And if you take an example, something like VR, which is also starting to explode that even takes it to the next level. You’re now really being able to overcome physical barriers, but still have some sort of pseudo physical presence. And so the glaring barrier becomes language. If your appearance and location are not an issue for communication, then, really, the language that you use becomes the number one barrier for it.

And we’re going to see a lot of exciting things in the future. You mentioned something like a Clubhouse, you still have very apparent the language barrier and Clubhouse. You should be able to have people from all over being able to communicate seamlessly. We’re not nearly there. But it’s becoming very obvious that we need to. And I am particularly excited about the next 10 years, because humans are particularly bad at predicting the future. We always overestimate or underestimate, it’s very canonical. Where’s my hoverboard?

We thought by now we’d have hoverboards and flying cars. We certainly don’t, but we’re more advanced than other areas. And so, it’s more of a matter of necessity that drives invention. And the huge highlight in glaring pressure on overcoming language issues is going to help us to find solutions. And those solutions are not going to be AI only. No. We’re not AI only, it’s just not there yet. But it’s going to vastly accelerate whatever we can do in it. So that’s particularly exciting for me.

David Yakobovitch

And so looking forward at Vision 2030 beyond the pandemic, Unbabel being the world’s translation layer, what are some of the trends and highlights you’re seeing that the industry players and companies should be thinking about with language? I asked this because we see some of the big tech companies, Facebook and Apple, talking about AR and VR and new devices that could become the new normal by 2030. So what should we start planning and thinking about so we can be a part of this new digital age?

Vasco Pedro

If you look at the next two, three years, we’re going to see a resurgence of voice. So, two years ago, we thought everything was going to be conversational, but more on chat-like interfaces.

Conversational is still going to be, you mentioned the interface, but it’s going to expand more beyond text into voice. And we’re seeing that through devices like Alexa and Google homes, et cetera. If you look 10 years from now, you’re going to see that AR and VR really take off. And enable a lot of use cases, business use cases that just make a lot of sense.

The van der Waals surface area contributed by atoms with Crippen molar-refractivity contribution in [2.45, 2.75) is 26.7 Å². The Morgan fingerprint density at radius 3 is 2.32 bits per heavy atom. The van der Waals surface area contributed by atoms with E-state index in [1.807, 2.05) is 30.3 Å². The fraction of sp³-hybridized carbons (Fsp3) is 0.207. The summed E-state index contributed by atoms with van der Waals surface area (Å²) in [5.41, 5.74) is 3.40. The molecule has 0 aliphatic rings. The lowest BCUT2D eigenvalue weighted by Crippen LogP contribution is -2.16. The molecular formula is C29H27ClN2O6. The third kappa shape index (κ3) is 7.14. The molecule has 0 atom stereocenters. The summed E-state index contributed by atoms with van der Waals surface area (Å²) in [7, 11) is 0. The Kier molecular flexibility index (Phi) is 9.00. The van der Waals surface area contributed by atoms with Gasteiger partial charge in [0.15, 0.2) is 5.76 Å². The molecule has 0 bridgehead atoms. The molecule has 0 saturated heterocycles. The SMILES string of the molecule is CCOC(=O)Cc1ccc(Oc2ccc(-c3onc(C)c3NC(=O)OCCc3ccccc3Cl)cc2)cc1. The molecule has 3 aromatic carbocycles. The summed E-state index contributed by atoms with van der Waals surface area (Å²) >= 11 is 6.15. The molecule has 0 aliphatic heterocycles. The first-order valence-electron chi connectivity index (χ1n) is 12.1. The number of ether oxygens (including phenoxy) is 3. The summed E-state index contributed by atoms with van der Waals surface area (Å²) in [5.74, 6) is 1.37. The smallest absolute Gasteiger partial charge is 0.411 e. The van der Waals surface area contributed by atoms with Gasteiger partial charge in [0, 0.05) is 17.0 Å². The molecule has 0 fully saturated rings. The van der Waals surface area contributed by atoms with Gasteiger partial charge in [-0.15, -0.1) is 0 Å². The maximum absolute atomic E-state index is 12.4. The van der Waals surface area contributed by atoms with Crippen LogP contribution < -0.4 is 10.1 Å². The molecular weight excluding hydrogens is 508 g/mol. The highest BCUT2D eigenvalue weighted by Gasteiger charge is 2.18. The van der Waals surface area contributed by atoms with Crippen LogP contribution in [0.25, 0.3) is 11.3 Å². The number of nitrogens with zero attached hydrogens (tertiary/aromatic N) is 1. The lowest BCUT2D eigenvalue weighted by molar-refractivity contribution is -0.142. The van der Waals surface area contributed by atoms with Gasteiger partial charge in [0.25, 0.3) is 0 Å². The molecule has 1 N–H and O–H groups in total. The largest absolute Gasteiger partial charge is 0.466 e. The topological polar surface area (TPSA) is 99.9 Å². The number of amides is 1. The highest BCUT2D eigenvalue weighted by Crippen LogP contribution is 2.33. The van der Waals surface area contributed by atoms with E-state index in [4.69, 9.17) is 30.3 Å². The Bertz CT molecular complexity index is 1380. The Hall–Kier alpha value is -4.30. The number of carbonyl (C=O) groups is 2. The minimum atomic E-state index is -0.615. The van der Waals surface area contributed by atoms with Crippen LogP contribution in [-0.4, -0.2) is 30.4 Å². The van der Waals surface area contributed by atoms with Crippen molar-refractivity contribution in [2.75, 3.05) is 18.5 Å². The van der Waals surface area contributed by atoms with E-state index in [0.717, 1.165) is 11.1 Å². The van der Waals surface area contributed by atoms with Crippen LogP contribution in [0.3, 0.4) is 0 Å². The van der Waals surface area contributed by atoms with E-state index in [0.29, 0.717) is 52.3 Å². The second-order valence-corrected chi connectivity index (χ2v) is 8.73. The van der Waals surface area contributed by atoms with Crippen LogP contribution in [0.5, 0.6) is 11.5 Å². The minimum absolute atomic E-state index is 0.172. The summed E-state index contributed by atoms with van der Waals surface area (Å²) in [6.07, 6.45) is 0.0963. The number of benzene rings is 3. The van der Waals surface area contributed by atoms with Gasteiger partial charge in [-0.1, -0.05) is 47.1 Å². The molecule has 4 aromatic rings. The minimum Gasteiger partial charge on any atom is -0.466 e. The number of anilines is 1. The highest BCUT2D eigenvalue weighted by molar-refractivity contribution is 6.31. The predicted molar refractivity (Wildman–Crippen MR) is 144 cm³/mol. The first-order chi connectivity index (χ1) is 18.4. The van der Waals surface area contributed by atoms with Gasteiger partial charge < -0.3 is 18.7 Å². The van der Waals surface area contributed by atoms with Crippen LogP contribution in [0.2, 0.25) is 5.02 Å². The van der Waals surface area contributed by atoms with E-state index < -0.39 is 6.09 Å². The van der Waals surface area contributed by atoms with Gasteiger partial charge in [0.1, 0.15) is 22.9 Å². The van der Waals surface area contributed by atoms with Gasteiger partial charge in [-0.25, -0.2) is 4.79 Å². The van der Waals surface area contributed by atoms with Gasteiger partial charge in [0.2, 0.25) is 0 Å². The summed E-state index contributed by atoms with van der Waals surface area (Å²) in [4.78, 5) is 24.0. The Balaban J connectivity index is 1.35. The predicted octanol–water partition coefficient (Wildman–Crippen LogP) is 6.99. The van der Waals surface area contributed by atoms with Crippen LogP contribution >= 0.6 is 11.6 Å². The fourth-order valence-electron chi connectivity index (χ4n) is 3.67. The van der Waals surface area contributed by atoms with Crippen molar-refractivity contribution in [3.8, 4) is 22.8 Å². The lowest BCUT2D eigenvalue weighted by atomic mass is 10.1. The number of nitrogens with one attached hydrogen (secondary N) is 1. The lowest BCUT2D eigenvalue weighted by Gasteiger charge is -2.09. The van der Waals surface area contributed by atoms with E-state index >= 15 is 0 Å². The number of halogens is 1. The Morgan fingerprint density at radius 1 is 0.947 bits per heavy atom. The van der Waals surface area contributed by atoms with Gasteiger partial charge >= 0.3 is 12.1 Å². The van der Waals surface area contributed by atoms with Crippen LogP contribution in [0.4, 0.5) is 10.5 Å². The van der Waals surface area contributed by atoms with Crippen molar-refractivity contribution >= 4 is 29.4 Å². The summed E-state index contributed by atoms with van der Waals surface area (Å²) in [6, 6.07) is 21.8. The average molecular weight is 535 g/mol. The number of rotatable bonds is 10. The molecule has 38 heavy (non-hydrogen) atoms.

Something as simple as this podcast, for example. If we had actually met in person for every podcast you do, it would probably be really hard. Which was pioneered on media is going to migrate into a lot of business use cases because we were forced to do it. So I do think that business travel is going to take a little bit longer to come back. And a lot of it is never going to come back because there’s a lot of transactional meetings that we can do.

And as VR and AR really come to life, the ability to have a seamlessly, in-person meeting through AR classes. That’s one of the killer use cases. And so, in 10 years, we’ll definitely have that.

If you look beyond 10 years, another thing that is very in the beginning, but I am particularly excited is a brain to computer interface. And we’re seeing that with Neuro-Link. Facebook also has a neurophotonics project. And we’re just in the beginning of the real hybrid connection between AI and humans at the brain level.

It’s going to take 10 years to evolve the interface to a point where you can start really texting language with it. But when it comes to language, what I see in 15 years from now is, neural link implant or whatever implant you’re using will provide those capabilities. And so that will be native and you’ll be able to use it in whatever form, whether it’s AR, VR or in real life. And so that’s going to be particularly exciting.

David Yakobovitch

And so that’s exciting for technology because this means you and I are getting to experience a new world, maybe a little bit of this ready player. One that we’ve been seeing in the movie theaters with Pixar and Disney coming to life. Taking it home to more practical, to today, what’s some of our call to action and next steps you have for our listeners on the show?

Vasco Pedro

So number one, if you’re a consumer, don’t settle for bad customer service, just because they don’t speak English. If you’re a company, there is no reason anymore for you to not provide seamless customer service in every language. Especially if you are focused on non-voice, there’s really no reason. And so, if you want to figure out how to do that in an effective way, how to scale your customer service across multiple markets, you should be talking to us.

That’s an easy win right there. Make sure you can talk to your customers in their own language because that’s more and more of the expectation and the benefits that it creates for your business, that it creates for you and the world are very tangible and achievable. So that’s an immediate step. You can do that. It wasn’t really available until recently. So that would be my call to action.

David Yakobovitch

Fantastic. Vasco Pedro, the CEO and co-founder of Unbabel. Thank you for joining us on HumAIn.

Vasco Pedro

My pleasure. Thank you very much.

David Yakobovitch

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Works Cited

¹Vasco Pedro

Companies Cited